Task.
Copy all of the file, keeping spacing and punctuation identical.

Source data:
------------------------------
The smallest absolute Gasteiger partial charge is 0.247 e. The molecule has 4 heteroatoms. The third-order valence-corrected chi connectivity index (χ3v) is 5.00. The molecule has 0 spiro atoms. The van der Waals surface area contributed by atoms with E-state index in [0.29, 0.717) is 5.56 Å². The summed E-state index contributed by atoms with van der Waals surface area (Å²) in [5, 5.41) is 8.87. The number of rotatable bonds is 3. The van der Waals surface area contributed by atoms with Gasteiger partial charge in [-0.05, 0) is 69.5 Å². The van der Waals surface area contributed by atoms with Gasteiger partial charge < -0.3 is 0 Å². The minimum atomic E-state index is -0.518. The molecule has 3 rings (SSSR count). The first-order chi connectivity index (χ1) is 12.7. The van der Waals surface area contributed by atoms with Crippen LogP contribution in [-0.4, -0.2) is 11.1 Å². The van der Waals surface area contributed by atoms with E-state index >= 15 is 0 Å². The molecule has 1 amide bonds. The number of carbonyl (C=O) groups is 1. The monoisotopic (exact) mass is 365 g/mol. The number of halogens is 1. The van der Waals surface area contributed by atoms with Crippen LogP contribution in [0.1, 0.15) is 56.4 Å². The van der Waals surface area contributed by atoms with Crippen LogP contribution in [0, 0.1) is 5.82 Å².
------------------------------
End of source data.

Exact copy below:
The smallest absolute Gasteiger partial charge is 0.247 e. The molecule has 4 heteroatoms. The third-order valence-corrected chi connectivity index (χ3v) is 5.00. The molecule has 0 spiro atoms. The van der Waals surface area contributed by atoms with E-state index in [0.29, 0.717) is 5.56 Å². The summed E-state index contributed by atoms with van der Waals surface area (Å²) in [5, 5.41) is 8.87. The number of rotatable bonds is 3. The van der Waals surface area contributed by atoms with Gasteiger partial charge in [-0.05, 0) is 69.5 Å². The van der Waals surface area contributed by atoms with Gasteiger partial charge < -0.3 is 0 Å². The minimum atomic E-state index is -0.518. The molecule has 3 rings (SSSR count). The first-order chi connectivity index (χ1) is 12.7. The van der Waals surface area contributed by atoms with Crippen LogP contribution in [-0.4, -0.2) is 11.1 Å². The van der Waals surface area contributed by atoms with E-state index >= 15 is 0 Å². The molecule has 1 amide bonds. The number of carbonyl (C=O) groups is 1. The monoisotopic (exact) mass is 365 g/mol. The number of halogens is 1. The van der Waals surface area contributed by atoms with Crippen LogP contribution in [0.1, 0.15) is 56.4 Å². The van der Waals surface area contributed by atoms with Crippen LogP contribution in [0, 0.1) is 5.82 Å².